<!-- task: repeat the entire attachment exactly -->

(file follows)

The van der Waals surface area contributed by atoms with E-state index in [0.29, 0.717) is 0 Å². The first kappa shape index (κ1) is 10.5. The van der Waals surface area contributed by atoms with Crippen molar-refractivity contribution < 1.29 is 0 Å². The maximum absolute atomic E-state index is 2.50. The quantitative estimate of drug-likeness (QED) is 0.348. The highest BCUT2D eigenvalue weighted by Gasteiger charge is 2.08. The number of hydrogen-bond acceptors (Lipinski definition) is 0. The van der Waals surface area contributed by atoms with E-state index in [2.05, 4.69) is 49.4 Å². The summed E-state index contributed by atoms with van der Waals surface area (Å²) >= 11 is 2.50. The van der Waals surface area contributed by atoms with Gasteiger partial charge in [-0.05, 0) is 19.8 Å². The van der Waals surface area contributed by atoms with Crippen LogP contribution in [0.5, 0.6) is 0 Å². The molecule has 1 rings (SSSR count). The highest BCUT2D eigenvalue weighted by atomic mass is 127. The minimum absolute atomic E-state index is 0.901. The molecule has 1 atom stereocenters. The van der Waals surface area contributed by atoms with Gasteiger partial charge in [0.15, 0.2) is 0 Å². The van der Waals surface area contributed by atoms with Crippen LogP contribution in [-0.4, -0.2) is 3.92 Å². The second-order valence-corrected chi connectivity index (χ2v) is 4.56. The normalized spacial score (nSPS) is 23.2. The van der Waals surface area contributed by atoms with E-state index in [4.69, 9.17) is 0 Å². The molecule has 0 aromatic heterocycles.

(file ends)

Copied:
The van der Waals surface area contributed by atoms with E-state index in [0.29, 0.717) is 0 Å². The first kappa shape index (κ1) is 10.5. The van der Waals surface area contributed by atoms with Crippen molar-refractivity contribution < 1.29 is 0 Å². The maximum absolute atomic E-state index is 2.50. The quantitative estimate of drug-likeness (QED) is 0.348. The highest BCUT2D eigenvalue weighted by Gasteiger charge is 2.08. The number of hydrogen-bond acceptors (Lipinski definition) is 0. The van der Waals surface area contributed by atoms with E-state index in [2.05, 4.69) is 49.4 Å². The summed E-state index contributed by atoms with van der Waals surface area (Å²) >= 11 is 2.50. The van der Waals surface area contributed by atoms with Gasteiger partial charge in [-0.05, 0) is 19.8 Å². The van der Waals surface area contributed by atoms with Crippen LogP contribution in [0.5, 0.6) is 0 Å². The molecule has 1 rings (SSSR count). The highest BCUT2D eigenvalue weighted by atomic mass is 127. The minimum absolute atomic E-state index is 0.901. The molecule has 1 atom stereocenters. The van der Waals surface area contributed by atoms with Gasteiger partial charge in [0.15, 0.2) is 0 Å². The van der Waals surface area contributed by atoms with Crippen LogP contribution in [-0.4, -0.2) is 3.92 Å². The second-order valence-corrected chi connectivity index (χ2v) is 4.56. The normalized spacial score (nSPS) is 23.2. The van der Waals surface area contributed by atoms with E-state index in [4.69, 9.17) is 0 Å². The molecule has 0 aromatic heterocycles.